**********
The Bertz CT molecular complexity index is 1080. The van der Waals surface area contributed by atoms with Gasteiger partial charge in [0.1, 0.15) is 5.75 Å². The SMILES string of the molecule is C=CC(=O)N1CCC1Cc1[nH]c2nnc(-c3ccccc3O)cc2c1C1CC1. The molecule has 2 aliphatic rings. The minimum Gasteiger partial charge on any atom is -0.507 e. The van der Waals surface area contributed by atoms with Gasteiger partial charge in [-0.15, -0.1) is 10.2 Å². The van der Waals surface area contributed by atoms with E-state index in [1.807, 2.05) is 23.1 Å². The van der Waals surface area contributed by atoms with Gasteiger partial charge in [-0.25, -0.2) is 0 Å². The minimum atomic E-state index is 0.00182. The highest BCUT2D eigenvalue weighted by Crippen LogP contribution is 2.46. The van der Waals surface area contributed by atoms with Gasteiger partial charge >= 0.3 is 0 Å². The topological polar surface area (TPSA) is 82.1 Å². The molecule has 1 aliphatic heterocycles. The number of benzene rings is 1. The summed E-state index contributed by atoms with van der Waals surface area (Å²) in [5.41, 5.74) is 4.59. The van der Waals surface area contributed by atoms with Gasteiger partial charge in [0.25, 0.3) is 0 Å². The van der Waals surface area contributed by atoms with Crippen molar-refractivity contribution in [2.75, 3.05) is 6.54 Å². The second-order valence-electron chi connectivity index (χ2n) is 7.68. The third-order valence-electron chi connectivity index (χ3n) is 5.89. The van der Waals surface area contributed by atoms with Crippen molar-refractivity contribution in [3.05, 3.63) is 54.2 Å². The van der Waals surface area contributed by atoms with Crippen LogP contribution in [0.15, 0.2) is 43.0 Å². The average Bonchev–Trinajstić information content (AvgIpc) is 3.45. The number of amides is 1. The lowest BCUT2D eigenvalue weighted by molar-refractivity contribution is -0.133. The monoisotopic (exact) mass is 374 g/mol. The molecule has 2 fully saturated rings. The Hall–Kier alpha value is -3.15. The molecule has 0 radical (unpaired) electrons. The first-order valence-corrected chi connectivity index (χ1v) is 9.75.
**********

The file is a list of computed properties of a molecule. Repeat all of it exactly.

The Bertz CT molecular complexity index is 1080. The van der Waals surface area contributed by atoms with Gasteiger partial charge in [0.1, 0.15) is 5.75 Å². The SMILES string of the molecule is C=CC(=O)N1CCC1Cc1[nH]c2nnc(-c3ccccc3O)cc2c1C1CC1. The molecule has 2 aliphatic rings. The minimum Gasteiger partial charge on any atom is -0.507 e. The van der Waals surface area contributed by atoms with Gasteiger partial charge in [-0.15, -0.1) is 10.2 Å². The van der Waals surface area contributed by atoms with E-state index in [1.807, 2.05) is 23.1 Å². The van der Waals surface area contributed by atoms with Gasteiger partial charge in [-0.25, -0.2) is 0 Å². The minimum atomic E-state index is 0.00182. The highest BCUT2D eigenvalue weighted by Crippen LogP contribution is 2.46. The van der Waals surface area contributed by atoms with Gasteiger partial charge >= 0.3 is 0 Å². The topological polar surface area (TPSA) is 82.1 Å². The molecule has 1 aliphatic heterocycles. The number of benzene rings is 1. The summed E-state index contributed by atoms with van der Waals surface area (Å²) in [5.41, 5.74) is 4.59. The van der Waals surface area contributed by atoms with Gasteiger partial charge in [0.25, 0.3) is 0 Å². The van der Waals surface area contributed by atoms with Crippen molar-refractivity contribution in [2.75, 3.05) is 6.54 Å². The second-order valence-electron chi connectivity index (χ2n) is 7.68. The third-order valence-electron chi connectivity index (χ3n) is 5.89. The van der Waals surface area contributed by atoms with Crippen molar-refractivity contribution in [3.05, 3.63) is 54.2 Å². The van der Waals surface area contributed by atoms with Crippen LogP contribution in [0.15, 0.2) is 43.0 Å². The average Bonchev–Trinajstić information content (AvgIpc) is 3.45. The number of amides is 1. The lowest BCUT2D eigenvalue weighted by molar-refractivity contribution is -0.133. The monoisotopic (exact) mass is 374 g/mol. The molecule has 2 fully saturated rings. The Hall–Kier alpha value is -3.15. The molecule has 0 radical (unpaired) electrons. The first-order valence-corrected chi connectivity index (χ1v) is 9.75.